How Gordon Brown failed the banking test

The credit crunch and the run on Northern Rock was the first big test for Gordon Brown's banking regulation scheme. How did it fare? Pretty badly, says Tim Bennett

What's the problem?

The turmoil in the credit markets recently engulfed one of Britain's best-known banks and fifth-largest mortgage lender, Northern Rock. The bank's business model relied heavily on funding from the inter-bank lending market. When this froze, fears that the bank might be insolvent were quickly raised. The ensuing panic wiped 70% off Northern Rock's share price in just two days and triggered almost unprecedented scenes at many of its 72 branches as frantic savers withdrew an estimated £2bn of deposits. A degree of calm was restored only after what Capital Economics describes as the Treasury's "huge gamble" when Chancellor Alistair Darling promised to guarantee "all the existing deposits in Northern Rock", the first time that the UK government has bailed out a high street bank since 1973.

Shouldn't the UK regulator have prevented this?

The Northern Rock fiasco, which has "torpedoed confidence in the savings system at a time when the savings rate is at an all-time low", says The Times, also exposes a lack of accountability at the heart of UK retail banking supervision, with several key players caught "asleep at the wheel". Under Gordon Brown's early stewardship of the Treasury, back in 1997, responsibility for banking regulation was taken from the Bank of England its brief was reduced to setting interest rates and "maintaining financial stability" and handed to the financial regulator, the Financial Services Authority. The result was a three-way power split, making it hard to know who has overall responsibility for UK banking. When Tory MP Michael Fallon asked who was in charge during the crisis, Bank of England governor Mervyn King replied lamely: "What do you mean by in charge'?" Callum McCarthy, the head of the FSA, which did nothing to prevent Northern Rock rapidly building its high-risk mortgage business, did eventually pop up on the BBC after the Treasury had intervened, only to dismiss anxious consumers as "irrational". Overall, as The Observer concluded, the crisis made "the City's top policemen look like the Keystone Cops".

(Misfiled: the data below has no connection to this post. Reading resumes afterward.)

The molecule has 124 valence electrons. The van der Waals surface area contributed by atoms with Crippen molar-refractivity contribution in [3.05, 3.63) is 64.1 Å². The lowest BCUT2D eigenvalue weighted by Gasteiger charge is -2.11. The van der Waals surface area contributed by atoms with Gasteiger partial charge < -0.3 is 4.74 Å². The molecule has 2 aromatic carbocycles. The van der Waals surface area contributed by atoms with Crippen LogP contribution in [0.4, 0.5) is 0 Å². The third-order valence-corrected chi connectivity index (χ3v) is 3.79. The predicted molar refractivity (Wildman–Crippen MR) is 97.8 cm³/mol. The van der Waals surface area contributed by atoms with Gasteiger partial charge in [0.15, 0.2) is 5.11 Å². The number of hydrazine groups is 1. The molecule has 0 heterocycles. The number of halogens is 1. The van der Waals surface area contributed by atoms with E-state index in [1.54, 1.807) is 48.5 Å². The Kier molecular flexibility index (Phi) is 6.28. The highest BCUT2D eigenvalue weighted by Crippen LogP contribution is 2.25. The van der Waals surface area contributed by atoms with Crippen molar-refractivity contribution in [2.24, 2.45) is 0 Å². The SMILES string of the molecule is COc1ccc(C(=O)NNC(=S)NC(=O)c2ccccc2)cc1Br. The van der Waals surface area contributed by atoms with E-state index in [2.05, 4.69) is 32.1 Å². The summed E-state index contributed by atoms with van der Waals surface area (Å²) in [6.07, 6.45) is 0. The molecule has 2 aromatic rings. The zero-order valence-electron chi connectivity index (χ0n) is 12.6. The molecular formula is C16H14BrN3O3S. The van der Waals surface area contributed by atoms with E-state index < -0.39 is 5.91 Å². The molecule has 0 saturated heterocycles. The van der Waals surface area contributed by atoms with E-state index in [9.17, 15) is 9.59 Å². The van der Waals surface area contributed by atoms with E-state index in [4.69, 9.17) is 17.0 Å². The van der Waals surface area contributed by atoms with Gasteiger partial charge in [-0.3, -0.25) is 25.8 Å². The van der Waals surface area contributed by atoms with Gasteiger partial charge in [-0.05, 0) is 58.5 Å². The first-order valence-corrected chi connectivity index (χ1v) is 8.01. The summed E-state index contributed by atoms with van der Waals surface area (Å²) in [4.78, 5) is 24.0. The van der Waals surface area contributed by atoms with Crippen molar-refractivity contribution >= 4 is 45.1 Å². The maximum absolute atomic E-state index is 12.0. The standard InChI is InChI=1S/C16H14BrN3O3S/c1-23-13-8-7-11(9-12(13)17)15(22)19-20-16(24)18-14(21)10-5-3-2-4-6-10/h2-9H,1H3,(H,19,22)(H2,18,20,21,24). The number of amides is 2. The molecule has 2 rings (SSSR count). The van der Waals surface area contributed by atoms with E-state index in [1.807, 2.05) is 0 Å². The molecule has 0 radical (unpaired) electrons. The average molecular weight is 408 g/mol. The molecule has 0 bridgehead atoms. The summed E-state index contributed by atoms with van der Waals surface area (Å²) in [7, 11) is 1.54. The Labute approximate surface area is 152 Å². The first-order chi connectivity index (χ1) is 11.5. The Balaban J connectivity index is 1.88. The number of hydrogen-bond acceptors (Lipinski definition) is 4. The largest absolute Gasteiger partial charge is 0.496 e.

So the main issue was a lack of clear leadership?

Yes, but the crisis also threw up another serious problem. Unlike countries such as France and the US, the UK lacks a decent deposit guarantee scheme. Under antiquated rules inherited by the FSA, there is a Financial Services Compen­sation Scheme, designed to compensate savers in the event of a bank going bust. But only the first £2,000 is completely underwritten and the maximum payout is capped at £31,700, a cut-off described by The Independent as "a bit of a joke". What's more, since the scheme has never been tested, no one is quite sure how long it would take to settle a claim nor how secure this guarantee actually is. Hardly surprising then that many baffled Northern Rock customers opted to take out their hard-earned cash as soon as rumours of a funding problem emerged.